There are icons and there are heroes, and to many, they are one and the same – but to me, they are very different. Only now, a week after watching my father succumb to cancer, can I distinguish the difference. Joe DiMaggio is an icon- a light the nation looks toward in helping define who we are as nation. Icons are to be idolized and romanticized playing a role in our dreams. My father is a hero – a lighthouse guiding me every day. Heroes show us how to make daily choices that define who we are and who we want to be as individuals. Joltin’ Joe showed me how to travel the base paths with grace, how to handle fame with respect, and how to wait on a curveball. My father taught me the importance of laughter, the irreplaceable value of humility, and how to do what is right when thrown a curveball in life. Icons like DiMaggio teach us how to dream, but heroes like my father teach us how to live. Do we need heroes, you ask. Yes, we do, everyday. DOUGLAS DONOVAN Marblehead, Mass
Here's to you, Dad - miss you, hope I'm making you proud.


Thanks for a great post. Good dads help make us better people...and better HR people.

Thanks for sharing.

Naomi Bloom

We were clearly on the same memory path this morning, and our Dads would have enjoyed hanging out together. Here's an introduction to mine

Debbie Brown

Hi Kris- I lost my dad in 2005 too. Fathers day tradition was the Cubs. We would all go to Wrigley if they were in town, or I would send tickets if I was out of town some years. He taught me to love baseball and Wrigley Field and the 1969 Cubs. I suppose that is why you see me cheer for them today.


In my first job (at 16), I was surrounded by a bunch of hardworkers. One of my co-workers (who I originally met in a pickup basketball game) told me "Work? School? They're just another form of sport." To this day, while I may not be the smartest amongst my peers, I know how to set goals. I know "I win when the team wins", and I work smart and work hard. And work is fun...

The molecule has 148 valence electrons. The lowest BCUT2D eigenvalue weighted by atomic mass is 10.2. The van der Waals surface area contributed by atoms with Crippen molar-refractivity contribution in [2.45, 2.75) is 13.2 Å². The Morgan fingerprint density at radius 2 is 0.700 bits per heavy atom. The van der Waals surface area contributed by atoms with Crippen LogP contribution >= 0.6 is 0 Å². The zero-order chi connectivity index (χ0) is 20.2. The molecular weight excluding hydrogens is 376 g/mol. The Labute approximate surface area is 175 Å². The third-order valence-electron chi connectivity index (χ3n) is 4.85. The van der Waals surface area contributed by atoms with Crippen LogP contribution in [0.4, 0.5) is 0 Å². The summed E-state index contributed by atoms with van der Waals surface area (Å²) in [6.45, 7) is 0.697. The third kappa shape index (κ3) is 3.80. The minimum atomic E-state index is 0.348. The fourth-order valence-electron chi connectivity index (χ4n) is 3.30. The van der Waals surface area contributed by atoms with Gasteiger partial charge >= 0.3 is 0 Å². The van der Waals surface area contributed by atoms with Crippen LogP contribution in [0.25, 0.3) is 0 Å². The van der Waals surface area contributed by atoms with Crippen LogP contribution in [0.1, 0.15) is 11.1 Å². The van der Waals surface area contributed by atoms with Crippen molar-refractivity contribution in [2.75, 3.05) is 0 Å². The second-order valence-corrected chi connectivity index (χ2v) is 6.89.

Thanks for the stories, KD.

Joel Kimball

Great stuff, Kris. My dad died when I was 12, but as I always note, he taught me a couple key things: that telling the truth is a must; how to fish; how to hunt; how to throw, kick, catch and shoot a ball. The rest I learned through others :)

Your lesson to your kids resonates as well. As I used to tell mine when we had story time (right before bed) - "How do we get money." "Because you WORK." "Right."

They're all growed up now (well, youngest is 16, but two in their 20's, one getting married next month) and doing well. It's gratifying - hope I had something to do with it via the "life lessons" and example I set.

Belated Happy Father's Day, KD!


Good post, buddy. Special guy. What did he think of your goatee?

Allison Cox

Great post, Kris. Happy Father's Day to you. I know your Dad has to be looking down and smiling (wearing his work boots and holding a basketball:)).


What great lessons and beautiful tribute to your dad!

What stood out to me was how, looking back, you can remember the sound of his workboots every morning at 6am. It was a simple thing he did, beginning his day, without even realizing the impact it left on you..and yet the impact was huge, that no matter what, no excuse, gotta get to work and provide for his family. This provided you with security and stability and a powerful lesson in an awesome work ethic!